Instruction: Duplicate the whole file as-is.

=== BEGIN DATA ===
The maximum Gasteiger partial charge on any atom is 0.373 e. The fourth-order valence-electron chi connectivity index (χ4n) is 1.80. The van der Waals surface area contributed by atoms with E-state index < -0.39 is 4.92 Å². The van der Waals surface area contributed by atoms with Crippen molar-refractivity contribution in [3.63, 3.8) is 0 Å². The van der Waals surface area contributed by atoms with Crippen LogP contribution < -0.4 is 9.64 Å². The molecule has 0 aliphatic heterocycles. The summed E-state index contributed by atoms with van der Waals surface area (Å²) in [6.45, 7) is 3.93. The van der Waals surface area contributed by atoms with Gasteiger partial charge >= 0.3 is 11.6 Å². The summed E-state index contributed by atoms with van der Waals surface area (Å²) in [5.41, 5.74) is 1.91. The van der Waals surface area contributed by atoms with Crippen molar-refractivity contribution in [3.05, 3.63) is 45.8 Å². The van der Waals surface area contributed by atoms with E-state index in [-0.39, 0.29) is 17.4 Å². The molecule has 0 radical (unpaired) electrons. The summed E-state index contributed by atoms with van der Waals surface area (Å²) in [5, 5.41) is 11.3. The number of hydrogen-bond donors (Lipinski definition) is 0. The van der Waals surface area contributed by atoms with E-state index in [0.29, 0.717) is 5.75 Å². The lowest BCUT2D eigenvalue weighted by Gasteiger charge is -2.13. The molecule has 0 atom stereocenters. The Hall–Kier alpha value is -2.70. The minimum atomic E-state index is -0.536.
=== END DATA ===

The maximum Gasteiger partial charge on any atom is 0.373 e. The fourth-order valence-electron chi connectivity index (χ4n) is 1.80. The van der Waals surface area contributed by atoms with E-state index < -0.39 is 4.92 Å². The van der Waals surface area contributed by atoms with Crippen molar-refractivity contribution in [3.63, 3.8) is 0 Å². The van der Waals surface area contributed by atoms with Crippen LogP contribution < -0.4 is 9.64 Å². The molecule has 0 aliphatic heterocycles. The summed E-state index contributed by atoms with van der Waals surface area (Å²) in [6.45, 7) is 3.93. The van der Waals surface area contributed by atoms with Gasteiger partial charge >= 0.3 is 11.6 Å². The summed E-state index contributed by atoms with van der Waals surface area (Å²) in [5.41, 5.74) is 1.91. The van der Waals surface area contributed by atoms with Crippen molar-refractivity contribution in [3.05, 3.63) is 45.8 Å². The van der Waals surface area contributed by atoms with E-state index in [-0.39, 0.29) is 17.4 Å². The molecule has 0 radical (unpaired) electrons. The summed E-state index contributed by atoms with van der Waals surface area (Å²) in [5, 5.41) is 11.3. The number of hydrogen-bond donors (Lipinski definition) is 0. The van der Waals surface area contributed by atoms with E-state index in [0.29, 0.717) is 5.75 Å². The lowest BCUT2D eigenvalue weighted by Gasteiger charge is -2.13. The molecule has 0 atom stereocenters. The Hall–Kier alpha value is -2.70. The minimum atomic E-state index is -0.536.